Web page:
The SSH Training Discovery Toolkit provides an inventory of training materials relevant for the Social Sciences and Humanities.
Use the search bar to discover materials or browse through the collections. The filters will help you identify your area of interest.
Text encoding and TEI
You can get word/token-wise information from which revision what content originated (and thereby which editor originally authored the word) as well as all changes a token was ever subject to.
|Oxford Text Archive||
The Oxford Text Archive (OTA) provides repository services for literary and linguistic datasets. In that role the OTA collects, catalogues, preserves and distributes high-quality digital resources for research and teaching. We currently hold thousands of texts in more than 25 languages, and are actively working to extend our catalogue of holdings. The OTA relies upon deposits from the wider community as the primary source of materials. The OTA is part of the CLARIN European Research Infrastructure; it is registered as a CLARIN centre, and OTA services are part of the University of Oxford's contribution to the CLARIN-UK Consortium.
clarin:el is the Greek national network of language resources, a nation-wide Research Infrastructure devoted to the sustainable storage, sharing, dissemination and preservation of language resources.
The Central Aggregator is the central Repository of the clarin:el Infrastructure, which is responsible for the harvesting of metadata from the local Repositories, the organisation and the presentation of the metadata descriptions in a uniform catalogue and the provision of access to the Language Resources to the network members and to the public.
This is a depositing service for spoken and linguistic data.
Depositing service for any linguistic/NLP data and tools.
Depositing service for Polish language resources and services.
|Dutch Language Institute||
The INT is one of the four CLARIN B Centres in The Netherlands and it serves as an exclusive CLARIN B Centre for Flanders (Belgium). In fulfilling this role the INT provides researchers, (assistant) professors and students with (advice about) data and tools for linguistic research.
The INT also offers assistance and an infrastructure to researchers or institutions that want to share data or tools that were developed in research projects in the social sciences and humanities.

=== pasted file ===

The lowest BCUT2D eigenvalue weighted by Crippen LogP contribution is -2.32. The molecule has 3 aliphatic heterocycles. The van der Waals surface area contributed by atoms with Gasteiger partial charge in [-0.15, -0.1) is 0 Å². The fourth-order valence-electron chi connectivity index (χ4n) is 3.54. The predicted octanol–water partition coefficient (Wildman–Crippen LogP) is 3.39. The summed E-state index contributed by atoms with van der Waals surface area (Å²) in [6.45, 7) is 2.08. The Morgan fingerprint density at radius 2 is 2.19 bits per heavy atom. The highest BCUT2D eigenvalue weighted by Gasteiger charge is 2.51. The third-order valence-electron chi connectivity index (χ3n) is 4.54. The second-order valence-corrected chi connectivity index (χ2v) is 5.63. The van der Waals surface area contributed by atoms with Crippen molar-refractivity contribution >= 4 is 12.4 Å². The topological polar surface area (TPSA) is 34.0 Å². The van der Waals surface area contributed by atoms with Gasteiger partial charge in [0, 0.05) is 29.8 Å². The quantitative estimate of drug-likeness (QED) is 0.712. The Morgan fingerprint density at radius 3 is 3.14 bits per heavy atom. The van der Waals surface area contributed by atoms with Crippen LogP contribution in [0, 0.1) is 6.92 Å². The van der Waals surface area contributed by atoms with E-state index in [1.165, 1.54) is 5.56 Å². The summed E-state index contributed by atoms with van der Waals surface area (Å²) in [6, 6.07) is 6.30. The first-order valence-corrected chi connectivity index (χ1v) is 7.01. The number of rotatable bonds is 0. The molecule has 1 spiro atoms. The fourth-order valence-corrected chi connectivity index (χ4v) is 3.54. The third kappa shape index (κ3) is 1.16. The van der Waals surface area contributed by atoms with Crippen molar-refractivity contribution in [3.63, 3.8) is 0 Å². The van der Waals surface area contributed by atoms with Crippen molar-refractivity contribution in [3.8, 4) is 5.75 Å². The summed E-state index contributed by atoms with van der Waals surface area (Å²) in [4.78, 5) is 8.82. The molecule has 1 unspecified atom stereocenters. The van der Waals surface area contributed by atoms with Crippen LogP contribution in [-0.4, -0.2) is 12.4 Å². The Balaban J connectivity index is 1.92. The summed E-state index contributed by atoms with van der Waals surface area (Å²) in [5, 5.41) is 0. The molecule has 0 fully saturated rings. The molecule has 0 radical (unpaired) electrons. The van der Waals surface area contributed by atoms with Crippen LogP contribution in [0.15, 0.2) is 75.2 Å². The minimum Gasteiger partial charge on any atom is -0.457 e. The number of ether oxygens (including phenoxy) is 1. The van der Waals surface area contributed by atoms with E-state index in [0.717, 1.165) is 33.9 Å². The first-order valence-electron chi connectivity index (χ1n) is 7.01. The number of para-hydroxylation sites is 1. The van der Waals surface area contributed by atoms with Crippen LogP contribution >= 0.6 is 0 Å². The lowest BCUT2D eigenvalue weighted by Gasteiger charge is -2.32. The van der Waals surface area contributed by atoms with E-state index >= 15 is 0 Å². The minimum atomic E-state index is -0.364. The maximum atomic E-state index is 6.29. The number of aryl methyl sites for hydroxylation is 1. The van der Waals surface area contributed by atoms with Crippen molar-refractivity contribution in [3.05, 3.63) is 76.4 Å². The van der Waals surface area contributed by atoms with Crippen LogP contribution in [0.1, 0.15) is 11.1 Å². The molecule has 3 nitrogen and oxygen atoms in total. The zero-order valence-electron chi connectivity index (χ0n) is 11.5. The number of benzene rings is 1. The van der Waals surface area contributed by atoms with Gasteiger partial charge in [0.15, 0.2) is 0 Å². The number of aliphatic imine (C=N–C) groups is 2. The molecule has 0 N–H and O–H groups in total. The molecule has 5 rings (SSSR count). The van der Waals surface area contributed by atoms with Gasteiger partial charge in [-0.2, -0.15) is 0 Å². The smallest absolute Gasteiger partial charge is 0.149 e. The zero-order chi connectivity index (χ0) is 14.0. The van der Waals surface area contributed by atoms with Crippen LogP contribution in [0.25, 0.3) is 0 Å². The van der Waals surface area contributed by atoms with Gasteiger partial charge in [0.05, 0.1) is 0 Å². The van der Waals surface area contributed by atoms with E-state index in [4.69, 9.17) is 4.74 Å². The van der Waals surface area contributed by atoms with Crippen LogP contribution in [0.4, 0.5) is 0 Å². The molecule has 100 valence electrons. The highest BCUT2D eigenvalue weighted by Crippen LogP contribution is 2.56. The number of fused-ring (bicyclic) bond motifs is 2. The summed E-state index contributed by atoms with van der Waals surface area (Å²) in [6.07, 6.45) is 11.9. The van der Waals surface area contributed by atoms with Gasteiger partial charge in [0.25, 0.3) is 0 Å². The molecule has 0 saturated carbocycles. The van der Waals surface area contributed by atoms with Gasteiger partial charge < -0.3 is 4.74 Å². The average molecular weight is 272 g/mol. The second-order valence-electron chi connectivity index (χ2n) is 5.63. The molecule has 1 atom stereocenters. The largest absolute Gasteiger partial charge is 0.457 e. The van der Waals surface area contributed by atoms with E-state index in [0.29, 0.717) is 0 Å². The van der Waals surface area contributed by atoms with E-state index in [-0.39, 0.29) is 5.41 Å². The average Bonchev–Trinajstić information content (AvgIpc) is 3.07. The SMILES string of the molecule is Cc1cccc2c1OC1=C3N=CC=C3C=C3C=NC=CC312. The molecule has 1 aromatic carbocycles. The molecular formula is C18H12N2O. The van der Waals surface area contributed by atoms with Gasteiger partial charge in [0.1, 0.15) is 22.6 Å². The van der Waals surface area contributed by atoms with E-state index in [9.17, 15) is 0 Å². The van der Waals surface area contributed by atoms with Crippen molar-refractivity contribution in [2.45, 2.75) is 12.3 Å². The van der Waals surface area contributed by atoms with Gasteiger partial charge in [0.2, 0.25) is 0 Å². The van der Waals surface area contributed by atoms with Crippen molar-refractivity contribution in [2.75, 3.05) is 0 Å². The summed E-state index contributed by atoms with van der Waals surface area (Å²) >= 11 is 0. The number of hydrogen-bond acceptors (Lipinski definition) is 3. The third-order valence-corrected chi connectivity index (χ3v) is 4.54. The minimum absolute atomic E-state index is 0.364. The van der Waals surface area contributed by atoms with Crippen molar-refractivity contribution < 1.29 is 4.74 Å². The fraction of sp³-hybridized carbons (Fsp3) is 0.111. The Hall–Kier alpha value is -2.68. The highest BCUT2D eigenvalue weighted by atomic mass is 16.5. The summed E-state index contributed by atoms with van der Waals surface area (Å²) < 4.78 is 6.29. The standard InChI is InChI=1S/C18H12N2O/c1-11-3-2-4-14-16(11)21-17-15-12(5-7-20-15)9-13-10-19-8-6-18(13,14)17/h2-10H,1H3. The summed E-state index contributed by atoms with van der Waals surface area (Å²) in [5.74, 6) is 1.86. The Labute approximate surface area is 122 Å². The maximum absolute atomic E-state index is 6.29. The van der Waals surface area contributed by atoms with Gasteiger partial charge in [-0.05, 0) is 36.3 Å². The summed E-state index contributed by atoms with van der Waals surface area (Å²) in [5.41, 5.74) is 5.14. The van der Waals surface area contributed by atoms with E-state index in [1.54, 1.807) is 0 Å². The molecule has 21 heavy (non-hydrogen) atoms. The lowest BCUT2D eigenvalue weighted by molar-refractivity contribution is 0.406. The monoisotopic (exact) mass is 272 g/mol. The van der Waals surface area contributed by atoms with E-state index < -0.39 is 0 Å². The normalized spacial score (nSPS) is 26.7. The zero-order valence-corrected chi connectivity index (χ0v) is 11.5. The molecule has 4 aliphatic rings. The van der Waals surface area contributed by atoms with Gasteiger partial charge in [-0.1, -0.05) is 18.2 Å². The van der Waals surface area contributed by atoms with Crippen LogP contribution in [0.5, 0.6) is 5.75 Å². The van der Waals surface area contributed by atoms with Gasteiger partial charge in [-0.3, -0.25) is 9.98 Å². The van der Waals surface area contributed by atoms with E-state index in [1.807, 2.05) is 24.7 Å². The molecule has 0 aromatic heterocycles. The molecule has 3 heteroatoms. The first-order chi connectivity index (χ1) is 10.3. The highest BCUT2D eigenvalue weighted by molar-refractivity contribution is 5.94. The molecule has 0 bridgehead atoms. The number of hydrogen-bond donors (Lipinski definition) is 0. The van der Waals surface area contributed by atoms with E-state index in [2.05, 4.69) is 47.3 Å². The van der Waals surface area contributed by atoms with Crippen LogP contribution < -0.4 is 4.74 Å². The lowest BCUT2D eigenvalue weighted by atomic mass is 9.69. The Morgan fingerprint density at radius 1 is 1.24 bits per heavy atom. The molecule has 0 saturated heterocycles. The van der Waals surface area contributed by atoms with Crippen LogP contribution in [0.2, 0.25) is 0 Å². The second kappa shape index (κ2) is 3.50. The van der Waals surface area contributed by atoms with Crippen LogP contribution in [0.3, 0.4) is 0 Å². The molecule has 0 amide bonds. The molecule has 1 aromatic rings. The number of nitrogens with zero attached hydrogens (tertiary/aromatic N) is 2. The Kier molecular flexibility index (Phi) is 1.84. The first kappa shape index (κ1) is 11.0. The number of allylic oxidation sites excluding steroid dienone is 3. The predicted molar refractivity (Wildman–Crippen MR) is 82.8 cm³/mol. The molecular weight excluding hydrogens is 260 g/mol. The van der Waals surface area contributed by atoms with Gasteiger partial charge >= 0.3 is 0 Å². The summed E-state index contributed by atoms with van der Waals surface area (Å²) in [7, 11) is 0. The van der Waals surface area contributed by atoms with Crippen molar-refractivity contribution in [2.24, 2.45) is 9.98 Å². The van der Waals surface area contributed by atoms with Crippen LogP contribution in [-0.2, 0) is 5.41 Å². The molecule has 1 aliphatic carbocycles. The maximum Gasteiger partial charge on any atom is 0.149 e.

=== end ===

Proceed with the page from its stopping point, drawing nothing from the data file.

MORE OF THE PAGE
More data and tools for Dutch can be found at CLAPOP, the portal of the Dutch CLARIN community and by means of the CLARIN Virtual Language Observatory, a metadata-based portal for all CLARIN language resources and tools.
|University of Tübingen repository||
The CLARIN repository at the University of Tübingen offers long-term preservation of digital resources, along with their descriptive metadata.
The mission of the repository is to ensure the availability and long-term preservation of resources, to preserve knowledge gained in research, to aid the transfer of knowledge into new contexts, and to integrate new methods and resources into university curricula.
The repository is part of the eScience infrastructure of the University of Tübingen, which is a core facility that strongly cooperates with the library and computing center of the university.
Integration of the repository into the national CLARIN-D and international CLARIN infrastructures gives it wide exposure, increasing the likelihood that the resources will be used and further developed beyond the lifetime of the projects in which they were developed.
Among the resources currently available in the Tübingen Center Repository, researchers can find widely used treebanks of German (e.g. TüBa-D/Z), the German wordnet (GermaNet), the first manually annotated digital treebank (Index Thomisticus), as well as descriptions of the tools used by the WebLicht ecosystem for natural language processing.
The HZSK is a CLARIN centre that accepts corpora and other linguistic resources from research projects and other contexts in order to make these available mainly to the academic community for research and teaching purposes. The focus of the HZSK is on spoken, multilingual and multimodal corpora, and (spoken) corpora in other languages than German, especially of lesser-recourced or endangered languages.
The core functionality of wikiwho is to parse the complete set of all historical revisions (versions) of a wikipedia article in order to find out who wrote and/or removed which exact text at what point in time. this means that given a specific revision of an article (e.g., the current one) wikiwho can determine for each word and special character which user first introduced that word and if and how it was deleted/reintroduced afterwards. this functionality is not offered by wikipedia as such and wikiwho was shown to perform this task with very high accuracy (~95%) and very efficiently, being the only tool that has been scientifically proven to perform this task that well.